March 5, 2019 – AWE Learning Staff
There are a plethora of foundations that provide funding to their community. Sometimes these foundations concentrate their giving on a specific region or even a specific focus. It is important to understand what to look for when seeking grant opportunities in order to find one that best suits your organization and your needs.
What steps should I take in making sure a foundation is the right one for my library to apply to?
Think of the relationship between a grantor and a grantee like that of a buyer and seller of a house. The seller is expecting to receive an offer equal to what they are asking for or the best offer. The buyer has certain criteria they are seeking in a home, including price, location, and living accommodations.
In a similar fashion, a library should make sure that the giving focus of a foundation aligns with their own mission, vision, and programming. Always consult the “What We Fund” section of a foundation’s website to gain insight into the kinds of projects and organizations they will or won’t fund.
Below are some specific items to check when determining if a funder is the right fit for you:
Geography: A Foundation may say it’s based in your state, but it may only give funding to specific towns, cities, or counties. Community Foundations are a good source if you are looking for an organization that is more localized to your location.
Focus: Foundations may be organized to fund a variety of needs. If they have grant cycles with different focuses, confirm that they are currently, or will be, funding education-based opportunities. Foundations like Walmart and Lowe’s rotate these focuses throughout the year into multiple submission cycles.
Looking for education-based foundations will narrow things down to a smaller search but it’s still important to read the fine print. If a foundation’s funding page says they do not give to libraries or towards focuses like organizational upkeep or technology purchases, then you will want to avoid these applications. If their page says they do give to libraries, make sure it clearly states “public libraries” as in many cases this might mean they give to public school or university libraries.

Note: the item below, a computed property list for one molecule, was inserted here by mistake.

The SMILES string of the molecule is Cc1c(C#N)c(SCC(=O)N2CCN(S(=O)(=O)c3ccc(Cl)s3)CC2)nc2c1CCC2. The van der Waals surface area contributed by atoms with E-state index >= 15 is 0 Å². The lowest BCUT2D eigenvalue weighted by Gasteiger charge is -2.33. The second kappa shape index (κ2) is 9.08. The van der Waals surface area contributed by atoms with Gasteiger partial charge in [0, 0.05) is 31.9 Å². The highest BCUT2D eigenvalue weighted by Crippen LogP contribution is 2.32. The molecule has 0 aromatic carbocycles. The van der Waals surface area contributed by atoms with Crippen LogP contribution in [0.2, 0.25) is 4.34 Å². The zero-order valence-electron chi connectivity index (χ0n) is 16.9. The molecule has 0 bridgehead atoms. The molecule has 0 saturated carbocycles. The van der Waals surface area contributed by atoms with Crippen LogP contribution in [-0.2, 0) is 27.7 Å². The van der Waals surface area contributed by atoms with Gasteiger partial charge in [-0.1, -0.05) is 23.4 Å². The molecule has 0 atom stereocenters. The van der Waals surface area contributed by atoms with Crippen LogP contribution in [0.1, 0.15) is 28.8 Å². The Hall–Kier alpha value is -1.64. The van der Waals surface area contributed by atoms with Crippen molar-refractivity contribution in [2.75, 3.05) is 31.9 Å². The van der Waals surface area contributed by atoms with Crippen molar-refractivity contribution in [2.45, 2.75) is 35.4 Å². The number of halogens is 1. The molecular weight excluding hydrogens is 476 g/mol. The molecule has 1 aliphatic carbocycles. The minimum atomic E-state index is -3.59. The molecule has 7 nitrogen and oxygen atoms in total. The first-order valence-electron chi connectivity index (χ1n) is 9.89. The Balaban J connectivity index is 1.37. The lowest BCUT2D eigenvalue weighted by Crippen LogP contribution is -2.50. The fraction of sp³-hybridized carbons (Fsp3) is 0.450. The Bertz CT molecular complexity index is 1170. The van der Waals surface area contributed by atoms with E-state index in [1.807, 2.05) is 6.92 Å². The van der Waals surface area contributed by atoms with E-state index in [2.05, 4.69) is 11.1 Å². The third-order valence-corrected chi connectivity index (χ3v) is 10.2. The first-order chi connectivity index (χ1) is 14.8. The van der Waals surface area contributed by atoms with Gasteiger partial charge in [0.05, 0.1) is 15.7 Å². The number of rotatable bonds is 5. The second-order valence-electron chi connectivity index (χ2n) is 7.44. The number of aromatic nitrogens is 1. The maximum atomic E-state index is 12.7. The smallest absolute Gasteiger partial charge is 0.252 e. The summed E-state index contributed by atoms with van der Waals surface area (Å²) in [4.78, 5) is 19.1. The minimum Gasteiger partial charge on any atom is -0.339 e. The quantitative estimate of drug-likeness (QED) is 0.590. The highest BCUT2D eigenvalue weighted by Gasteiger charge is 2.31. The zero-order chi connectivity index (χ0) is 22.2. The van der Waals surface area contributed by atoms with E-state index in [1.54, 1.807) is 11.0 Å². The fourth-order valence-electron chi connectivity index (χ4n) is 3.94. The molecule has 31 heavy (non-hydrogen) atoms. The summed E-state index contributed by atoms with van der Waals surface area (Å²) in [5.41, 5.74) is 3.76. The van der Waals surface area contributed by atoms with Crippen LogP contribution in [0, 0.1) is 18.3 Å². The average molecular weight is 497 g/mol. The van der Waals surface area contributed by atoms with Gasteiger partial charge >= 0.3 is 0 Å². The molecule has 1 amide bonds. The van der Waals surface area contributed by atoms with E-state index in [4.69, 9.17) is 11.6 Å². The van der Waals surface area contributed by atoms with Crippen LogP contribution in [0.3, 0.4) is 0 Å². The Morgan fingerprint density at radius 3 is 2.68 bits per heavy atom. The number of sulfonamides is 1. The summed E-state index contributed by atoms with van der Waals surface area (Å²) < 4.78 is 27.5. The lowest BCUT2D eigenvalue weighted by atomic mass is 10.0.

Giving Amount: If you plan on asking for a certain dollar amount, make sure that you aren’t asking a foundation for too much money. In many cases, a foundation will say on their website how much they normally give. If you want an even clearer picture, access their Form 990 which breaks down all their finances including their average giving amounts. This is also a valuable resource if you want to see how frequently, if at all, they fund organizations in your state. A great resource for accessing any Form 990 is GuideStar, which is free to register and access.
Deadlines: As you move closer to finding the right foundation to apply to, make sure you don’t miss their deadline. Don’t procrastinate. Many grant applications require supplementary materials. You want to give yourself enough time to compile all necessary supplementary documents and finalize the actual application. A good grant takes time to put together, sometimes requiring multiple drafts, before you can submit, so make sure you have enough time to work on your proposal before submitting. Think about looking for grants with a rolling deadline, i.e. foundations that meet regularly to review requests. This will give you the assurance that even if you don’t get a proposal out in the current month you have another opportunity.
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